As the second main result, we extend the above construction of IND-CCA secure PKE into that of TDF by additionally requiring a mild requirement for each building block. Our TDF satisfies adaptive one-wayness. We can instantiate our TDF based on a wide variety of computational assumptions. Especially, we obtain the first TDF (with adaptive one-wayness) based on the sub-exponential hardness of constant-noise learning-parity-with-noise (LPN) problem. ]]>

Andreeva et al. proposed ForkAES, a tweakable AES-based forkcipher that splits the state after five out of ten rounds. While their authenticated encrypted schemes were accompanied by proofs, the security discussion for ForkAES was not provided, and founded on existing results on the AES and KIASU-BC. Forkciphers provide a unique interface called reconstruction queries that use one ciphertext block as input and compute the respective other ciphertext block. Thus, they deserve a careful security analysis.

This work fosters the understanding of the security of ForkAES with three contributions: (1) We observe that security in reconstruction queries differs strongly from the existing results on the AES. This allows to attack nine out of ten rounds with differential, impossible-differential and yoyo attacks. (2) We observe that some forkcipher modes may lack the interface of reconstruction queries, so that attackers must use encryption queries. We show that nine rounds can still be attacked with rectangle and impossible-differential attacks. (3) We present forgery attacks on the AE modes proposed by Andreeva et al. with nine-round ForkAES. ]]>

Concretely, we study generalizations of hard problems such as SIS, LWE and NTRU to free modules over quotients of \(\mathbb{Z}[X]\) by ideals of the form \((f,g)\), where \(f\) is a monic polynomial and \(g \in \mathbb{Z}[X]\) is a ciphertext modulus coprime to \(f\). For trivial modules (i.e. of rank one) the case \(f=X^n+1\) and \(g = q \in \mathbb{Z}_{>0}\) corresponds to ring-LWE, ring-SIS and NTRU, while the choices \(f = X^n- 1\) and \(g = X - 2\) essentially cover the recently proposed Mersenne prime cryptosystems. At the other extreme, when considering modules of large rank and letting \(\deg f = 1\) one recovers the framework of LWE and SIS. ]]>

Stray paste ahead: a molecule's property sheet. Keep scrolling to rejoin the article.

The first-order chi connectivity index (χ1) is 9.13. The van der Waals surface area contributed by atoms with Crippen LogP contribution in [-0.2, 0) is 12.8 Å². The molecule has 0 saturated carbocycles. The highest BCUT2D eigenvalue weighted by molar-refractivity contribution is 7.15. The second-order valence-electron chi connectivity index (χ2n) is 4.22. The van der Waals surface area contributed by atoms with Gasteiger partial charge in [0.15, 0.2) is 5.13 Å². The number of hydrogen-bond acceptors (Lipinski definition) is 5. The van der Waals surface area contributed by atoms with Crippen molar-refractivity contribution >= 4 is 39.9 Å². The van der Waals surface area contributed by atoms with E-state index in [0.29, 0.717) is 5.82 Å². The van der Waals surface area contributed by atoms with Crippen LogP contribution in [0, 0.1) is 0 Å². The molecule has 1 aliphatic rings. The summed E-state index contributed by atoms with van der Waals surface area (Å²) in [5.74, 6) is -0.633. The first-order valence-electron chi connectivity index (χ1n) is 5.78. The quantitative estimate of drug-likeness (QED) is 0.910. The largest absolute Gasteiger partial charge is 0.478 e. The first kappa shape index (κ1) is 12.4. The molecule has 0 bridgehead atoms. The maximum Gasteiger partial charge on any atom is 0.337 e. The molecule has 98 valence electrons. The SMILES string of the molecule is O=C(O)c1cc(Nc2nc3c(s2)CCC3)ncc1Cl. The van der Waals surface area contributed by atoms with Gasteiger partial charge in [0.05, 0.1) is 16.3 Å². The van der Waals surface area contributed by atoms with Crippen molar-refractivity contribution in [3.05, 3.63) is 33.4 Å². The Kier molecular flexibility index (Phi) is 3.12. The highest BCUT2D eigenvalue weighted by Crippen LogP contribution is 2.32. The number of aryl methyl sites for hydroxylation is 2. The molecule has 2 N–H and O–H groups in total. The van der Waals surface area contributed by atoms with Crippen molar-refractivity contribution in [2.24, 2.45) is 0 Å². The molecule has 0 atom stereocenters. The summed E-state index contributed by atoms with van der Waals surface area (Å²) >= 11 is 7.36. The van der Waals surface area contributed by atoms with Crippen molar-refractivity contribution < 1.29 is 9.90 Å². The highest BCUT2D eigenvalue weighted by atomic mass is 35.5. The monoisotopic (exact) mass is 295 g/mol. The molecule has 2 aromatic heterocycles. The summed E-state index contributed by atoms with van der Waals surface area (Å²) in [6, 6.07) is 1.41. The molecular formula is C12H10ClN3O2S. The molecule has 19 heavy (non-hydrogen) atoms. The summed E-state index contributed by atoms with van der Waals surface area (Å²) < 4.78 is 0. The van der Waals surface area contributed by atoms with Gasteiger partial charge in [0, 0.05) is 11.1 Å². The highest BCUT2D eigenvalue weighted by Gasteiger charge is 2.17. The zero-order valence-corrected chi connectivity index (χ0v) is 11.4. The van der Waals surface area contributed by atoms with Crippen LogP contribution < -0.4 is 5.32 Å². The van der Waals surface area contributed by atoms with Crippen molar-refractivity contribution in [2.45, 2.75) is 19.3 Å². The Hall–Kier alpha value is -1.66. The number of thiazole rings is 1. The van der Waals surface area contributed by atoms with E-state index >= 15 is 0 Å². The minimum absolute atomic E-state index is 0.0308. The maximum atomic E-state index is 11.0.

We propose sparse data structures together with their corresponding secure computation protocols to address common data analysis tasks while utilizing data sparsity. In particular, we define a Read-Only Oblivious Map primitive (ROOM) for accessing elements in sparse structures, and present several instantiations of this primitive with different trade-offs. Then, using ROOM as a building block, we propose protocols for basic linear algebra operations such as Gather, Scatter, and multiple variants of sparse matrix multiplication. Our protocols are easily composable by using secret sharing. We leverage this, at the highest level of abstraction, to build secure end-to-end protocols for non-parametric models ($k$-nearest neighbors and naive Bayes classification) and parametric models (logistic regression) that enable secure analysis on high-dimensional datasets. The experimental evaluation of our protocol implementations demonstrates a manyfold improvement in the efficiency over state-of-the-art techniques across all applications.